Giuseppe Domenico Scarlatti was born in 1685 in Naples, Italy. Same year Bach was born! And Handel! He wrote operas, cantatas, symphonies, liturgical pieces, etc, and LOTS of keyboard music, primarily intended for harpsichord (or very early pianofortes). When I say a lot, consider his keyboard sonatas: he cranked out 555 of them. Be amazed at Martha Argerich’s precision rendition of one of these works.
Lately, I have been enjoying the rich and passionate musical compositions of Bulgarian composer Dobrinka Tabakova (born 1980). And I am not alone, as her 2013 album String Paths was nominated for a Grammy Award: “Best Classical Compendium”. Hard to know where to begin, but this is the video I stumbled across on YouTube that had me asking “Tabakova? Who?!”:
Nostalgia department: in 1963, my Mother & Step-Father took me to the Dayton (Ohio) Philharmonic Orchestra (on a school night!), my first experience with live classical music. I distinctly remember the part where the musicians “tuned up” their instruments, thinking that was part of the work which was subsequently performed: Igor Stravinsky’s Le Sacre du Printemps (The Rite of Spring). It was to be my introduction to “classical” music and it was memorable. Of course, I knew nothing of its history, that it was a riot causing sensation when it premiered (as a ballet) 50 years before in Paris, that it was to become one of the most monumental and influential musical works of the 20th Century, I just thought all classical music must be AWESOME! Two takes on the work:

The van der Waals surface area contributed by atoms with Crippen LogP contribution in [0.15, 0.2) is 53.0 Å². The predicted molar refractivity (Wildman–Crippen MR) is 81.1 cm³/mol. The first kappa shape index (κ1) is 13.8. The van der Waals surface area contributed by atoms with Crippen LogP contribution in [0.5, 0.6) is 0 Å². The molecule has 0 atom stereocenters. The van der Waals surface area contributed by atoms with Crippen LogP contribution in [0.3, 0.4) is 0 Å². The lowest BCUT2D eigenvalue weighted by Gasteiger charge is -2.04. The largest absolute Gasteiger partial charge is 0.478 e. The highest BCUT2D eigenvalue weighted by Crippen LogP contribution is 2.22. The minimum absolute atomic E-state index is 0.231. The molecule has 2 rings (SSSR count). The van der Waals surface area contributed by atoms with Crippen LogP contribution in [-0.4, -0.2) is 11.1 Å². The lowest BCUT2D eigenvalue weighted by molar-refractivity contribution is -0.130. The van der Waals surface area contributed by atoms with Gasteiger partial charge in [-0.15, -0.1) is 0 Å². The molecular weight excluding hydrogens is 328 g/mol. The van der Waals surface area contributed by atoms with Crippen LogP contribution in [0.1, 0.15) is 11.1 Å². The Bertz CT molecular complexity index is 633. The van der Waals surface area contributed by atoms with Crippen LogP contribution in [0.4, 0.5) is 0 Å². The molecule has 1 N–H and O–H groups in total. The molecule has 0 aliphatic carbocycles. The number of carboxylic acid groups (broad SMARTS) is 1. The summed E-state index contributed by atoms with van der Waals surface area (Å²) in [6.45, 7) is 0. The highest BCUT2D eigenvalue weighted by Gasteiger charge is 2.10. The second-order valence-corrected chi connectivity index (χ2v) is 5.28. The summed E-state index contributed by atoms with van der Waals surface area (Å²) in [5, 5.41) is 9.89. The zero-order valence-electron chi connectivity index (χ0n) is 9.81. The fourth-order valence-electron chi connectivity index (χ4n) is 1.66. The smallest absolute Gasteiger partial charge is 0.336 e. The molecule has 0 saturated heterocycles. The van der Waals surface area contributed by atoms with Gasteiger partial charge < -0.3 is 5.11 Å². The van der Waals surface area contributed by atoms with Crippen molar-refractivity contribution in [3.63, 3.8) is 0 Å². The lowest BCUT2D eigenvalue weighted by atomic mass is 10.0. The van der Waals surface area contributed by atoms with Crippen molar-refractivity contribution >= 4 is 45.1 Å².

Leonard Bernstein & the New York Philharmonic Orchestra (probably from the 1960s), a treat to watch Bernstein conduct:
And, interestingly, Stravinsky wrote a version for piano (2 performers, 4 hands, 1 piano) which was published about a year before the Orchestral/Ballet version (one can only imagine what it was like to hear Stravinsky and Claude Debussy performing it to an unsuspecting audience in 1912). Here is a stunning performance by Dutch Brothers Lucas & Arthur Jussen:
Despite being nearly totally deaf, Beethoven managed to compose what has been termed the Mount Everest of piano literature, completing the work in 1818 at age 48. It’s a massive work, containing generous amounts of Beethovian turbulence, a moving (& bluesy) slow section lasting almost 20 minutes and…, a fugue!
I offer Yuja Wang’s incredibly focused performance at Carnegie Hall in May 2016.
Somewhere between a cello and a violin there is the viola, and wow, here’s a soulful performance that showcases that oft neglected instrument. Of course I’ve heard the orchestral score, the 10 pieces transcribed for solo piano, seen the ballet, but this take really nails the robust and moving score by Sergei Prokofiev. Performed by Maxim Rysanov (viola) & Da Sol Kim (piano).
The Danish National Symphony Orchestra gives an awesome live performance of the theme from Sergio Leone’s classic western “A Fistful of Dollars” (staring Clint Eastwood) composed by the great Ennio Morricone. Is that great or what? Want more? Here’s a performance of the theme from “The Good, the Bad & the Ugly” !
Written in 1890 by Claude Debussy for solo piano. The harpist here, Valeria Kurbatova, arranges the work for solo harp. Simply beautiful. Gratitude. Peace.
* rev·er·ie : a state of being pleasantly lost in one’s thoughts; a daydream.
By the talented & prolific (on YouTube, at least!) Nahre Sol.
I was truly moved the other night on Stephen Colbert! The combination of Bill Murray at his ironic best and the absolute top notch classical musicians headed by cellist Jan Vogler make magic! Puerto Rico !!!
Young Polish pianist Krzysztof Książek performs the work with great delicacy. From a performance at the 2015 International Chopin Competition. Prepare to be mesmerized.